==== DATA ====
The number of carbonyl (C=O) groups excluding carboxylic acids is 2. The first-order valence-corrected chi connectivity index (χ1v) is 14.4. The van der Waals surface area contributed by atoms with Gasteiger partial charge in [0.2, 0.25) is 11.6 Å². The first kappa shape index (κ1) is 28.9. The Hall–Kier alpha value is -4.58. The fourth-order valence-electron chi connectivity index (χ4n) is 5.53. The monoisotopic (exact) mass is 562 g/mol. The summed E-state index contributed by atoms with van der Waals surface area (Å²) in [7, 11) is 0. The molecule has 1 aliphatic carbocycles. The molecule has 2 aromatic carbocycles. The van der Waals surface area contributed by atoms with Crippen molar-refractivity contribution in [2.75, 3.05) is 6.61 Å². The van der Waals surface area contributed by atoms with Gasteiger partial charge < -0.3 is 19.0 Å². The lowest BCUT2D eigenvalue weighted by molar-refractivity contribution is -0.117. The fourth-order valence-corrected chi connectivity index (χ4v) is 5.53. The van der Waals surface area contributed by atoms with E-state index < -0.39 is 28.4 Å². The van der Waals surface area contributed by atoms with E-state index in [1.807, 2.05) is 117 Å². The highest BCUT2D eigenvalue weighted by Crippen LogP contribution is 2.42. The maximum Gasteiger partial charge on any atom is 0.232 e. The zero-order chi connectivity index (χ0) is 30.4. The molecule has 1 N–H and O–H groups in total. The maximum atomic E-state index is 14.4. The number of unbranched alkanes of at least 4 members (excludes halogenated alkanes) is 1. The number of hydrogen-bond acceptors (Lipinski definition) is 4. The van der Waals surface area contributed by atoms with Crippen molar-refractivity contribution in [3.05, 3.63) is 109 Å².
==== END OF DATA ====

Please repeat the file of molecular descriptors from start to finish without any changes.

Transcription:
The number of carbonyl (C=O) groups excluding carboxylic acids is 2. The first-order valence-corrected chi connectivity index (χ1v) is 14.4. The van der Waals surface area contributed by atoms with Gasteiger partial charge in [0.2, 0.25) is 11.6 Å². The first kappa shape index (κ1) is 28.9. The Hall–Kier alpha value is -4.58. The fourth-order valence-electron chi connectivity index (χ4n) is 5.53. The monoisotopic (exact) mass is 562 g/mol. The summed E-state index contributed by atoms with van der Waals surface area (Å²) in [7, 11) is 0. The molecule has 1 aliphatic carbocycles. The molecule has 2 aromatic carbocycles. The van der Waals surface area contributed by atoms with Crippen molar-refractivity contribution in [2.75, 3.05) is 6.61 Å². The van der Waals surface area contributed by atoms with Gasteiger partial charge < -0.3 is 19.0 Å². The lowest BCUT2D eigenvalue weighted by molar-refractivity contribution is -0.117. The fourth-order valence-corrected chi connectivity index (χ4v) is 5.53. The van der Waals surface area contributed by atoms with E-state index < -0.39 is 28.4 Å². The van der Waals surface area contributed by atoms with E-state index in [1.807, 2.05) is 117 Å². The highest BCUT2D eigenvalue weighted by Crippen LogP contribution is 2.42. The maximum Gasteiger partial charge on any atom is 0.232 e. The zero-order chi connectivity index (χ0) is 30.4. The molecule has 1 N–H and O–H groups in total. The maximum atomic E-state index is 14.4. The number of unbranched alkanes of at least 4 members (excludes halogenated alkanes) is 1. The number of hydrogen-bond acceptors (Lipinski definition) is 4. The van der Waals surface area contributed by atoms with Crippen molar-refractivity contribution in [3.05, 3.63) is 109 Å².